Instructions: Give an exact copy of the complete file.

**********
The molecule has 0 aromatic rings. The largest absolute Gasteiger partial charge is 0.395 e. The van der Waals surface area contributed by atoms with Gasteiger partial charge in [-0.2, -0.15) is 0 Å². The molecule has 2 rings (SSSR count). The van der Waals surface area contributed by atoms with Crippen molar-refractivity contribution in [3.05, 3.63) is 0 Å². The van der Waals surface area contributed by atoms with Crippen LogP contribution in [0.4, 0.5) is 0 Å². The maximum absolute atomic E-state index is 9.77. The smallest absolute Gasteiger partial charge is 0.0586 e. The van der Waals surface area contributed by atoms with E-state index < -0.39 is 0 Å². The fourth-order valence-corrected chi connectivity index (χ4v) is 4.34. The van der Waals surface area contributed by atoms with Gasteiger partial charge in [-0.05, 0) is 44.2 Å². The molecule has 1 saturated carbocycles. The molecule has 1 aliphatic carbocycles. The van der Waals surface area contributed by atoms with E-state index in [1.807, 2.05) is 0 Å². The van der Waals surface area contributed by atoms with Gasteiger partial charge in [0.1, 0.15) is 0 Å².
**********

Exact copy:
The molecule has 0 aromatic rings. The largest absolute Gasteiger partial charge is 0.395 e. The van der Waals surface area contributed by atoms with Gasteiger partial charge in [-0.2, -0.15) is 0 Å². The molecule has 2 rings (SSSR count). The van der Waals surface area contributed by atoms with Crippen molar-refractivity contribution in [3.05, 3.63) is 0 Å². The van der Waals surface area contributed by atoms with Crippen LogP contribution in [0.4, 0.5) is 0 Å². The maximum absolute atomic E-state index is 9.77. The smallest absolute Gasteiger partial charge is 0.0586 e. The van der Waals surface area contributed by atoms with E-state index < -0.39 is 0 Å². The fourth-order valence-corrected chi connectivity index (χ4v) is 4.34. The van der Waals surface area contributed by atoms with Gasteiger partial charge in [-0.05, 0) is 44.2 Å². The molecule has 1 saturated carbocycles. The molecule has 1 aliphatic carbocycles. The van der Waals surface area contributed by atoms with E-state index in [1.807, 2.05) is 0 Å². The van der Waals surface area contributed by atoms with Gasteiger partial charge in [0.1, 0.15) is 0 Å².